Digital Health: Going Clinical

By Katelyn Lewis on January 24th, 2017

It’s 2017 and it’s a digital world!

Our phones can tell us how to get somewhere or it can find you someone to pick you up and take you there. We can see and have a conversation with a loved one half way across the world. We can order anything we need and have it on our doorstep in two days (or even in a matter of hours). So many aspects of our day is going digital, so it makes sense that our health is too! In fact, a recent report issued by StartUp Health said 2016 was a “record-breaking year” with $8 billion invested in over 500 digital health companies calling it a “booming industry.”

While many of us are aware of digital health from more a consumer standpoint (wearable devices and fitness apps), the exercise encouraged by these devices can definitely play a role in disease management strategy. Therefore, it makes perfect sense that we are seeing consumer and clinical applications converge. Let’s take a look into the more clinical side of digital health:

Medication adherence

Physicians are using digital health as a way to improve their patients’ medication adherence. For example, in patients with tuberculosis, failure to follow a medication schedule can result in the treatment being ineffective or even cause the patients to develop a resistance to the drug.

The FDA has approved a pill sensor by Proteus Health for an antipsychotic drug that tracks each pill taken by a patient. This sensor sends information to a patch worn by the patient which then sends information it to a tablet or smart phone. If given permission by the patient, their doctor or family member can also access this information.

This type of sensor could improve medication adherence in situations where it is embedded in a medication for people with dementia – a population that tends to struggle with medication adherence as patients can forget to take their medication or become overwhelmed.

Remote patient monitoring

Remote patient monitoring with the help of digital health tools allows physicians to monitor and provide care for patients who live too far from a doctor’s office, or who have physical or mental impairments and struggle with transportation.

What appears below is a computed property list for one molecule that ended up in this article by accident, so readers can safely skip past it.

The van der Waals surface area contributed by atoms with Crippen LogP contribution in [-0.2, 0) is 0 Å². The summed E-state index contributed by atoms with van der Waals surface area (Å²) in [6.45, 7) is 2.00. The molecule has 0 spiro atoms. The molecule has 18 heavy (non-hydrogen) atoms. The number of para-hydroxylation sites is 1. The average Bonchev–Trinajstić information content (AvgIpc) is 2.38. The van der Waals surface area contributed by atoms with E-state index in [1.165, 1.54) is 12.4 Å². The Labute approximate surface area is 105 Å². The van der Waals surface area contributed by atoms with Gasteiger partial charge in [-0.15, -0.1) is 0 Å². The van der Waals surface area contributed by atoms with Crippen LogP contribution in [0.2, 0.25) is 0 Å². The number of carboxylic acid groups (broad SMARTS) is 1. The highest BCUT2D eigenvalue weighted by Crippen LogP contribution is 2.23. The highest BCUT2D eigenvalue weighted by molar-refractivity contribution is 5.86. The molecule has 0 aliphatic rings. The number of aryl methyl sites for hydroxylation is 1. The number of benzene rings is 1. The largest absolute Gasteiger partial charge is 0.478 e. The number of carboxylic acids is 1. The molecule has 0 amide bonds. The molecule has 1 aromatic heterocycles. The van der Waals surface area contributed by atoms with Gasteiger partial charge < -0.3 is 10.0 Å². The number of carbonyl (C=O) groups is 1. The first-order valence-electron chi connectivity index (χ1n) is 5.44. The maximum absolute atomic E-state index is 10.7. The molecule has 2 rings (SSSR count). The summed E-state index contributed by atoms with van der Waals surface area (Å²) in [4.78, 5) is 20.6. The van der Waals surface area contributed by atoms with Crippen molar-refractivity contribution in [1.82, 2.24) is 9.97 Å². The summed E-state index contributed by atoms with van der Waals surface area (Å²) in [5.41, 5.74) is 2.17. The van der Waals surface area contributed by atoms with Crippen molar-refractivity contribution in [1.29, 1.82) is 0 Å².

Also, regularly monitoring people during their day-to-day activities can provide more accurate readings of blood pressure and eliminate the inaccurate readings for high blood pressure due to a patient being nervous for their visit or even uncover a pattern of high blood pressure readings that may not always show up in checks completed just a few times a year in a doctor’s office.

The recent merger of Nokia and Withings is just one example of how the market sees remote patient monitoring affecting clinical outcomes. Cedric Hutchings, former CEO of Withings and now Nokia’s VP of digital health, says that digital health devices have value at home if they’re connected to a clinical platform (Noted in a recent mhealthintelligence article).

Drug development

As mentioned in recent survey results by Validic, using digital health data provides researchers with many opportunities for drug development. Since recruitment for rare and unusual diseases is a challenge, digital health data widens the geographical reach to find individuals for their clinical trials.

Being able to receive real-time results from a clinical trial provides visibility into how the trial is progressing and flags any problems allowing for early interventions. Also, digital health devices play a role in advances made in chronic disease as they can monitor changes over long periods of time. Improvements in the collection of data streamlines clinical trial processes, increase cost effectiveness and ultimately help get drugs to the market quicker.

Now when we talk about digital health, we’re no longer just talking about that wellness challenge you have going with your friends to see how many steps you can get. We’re also talking about preventing diabetes and other chronic conditions, helping your grandparent battling dementia remember to take her medication, or coming up with a drug to cure a rare or deadly disease.

What other ways have you seen or heard about digital health improving clinical outcomes?

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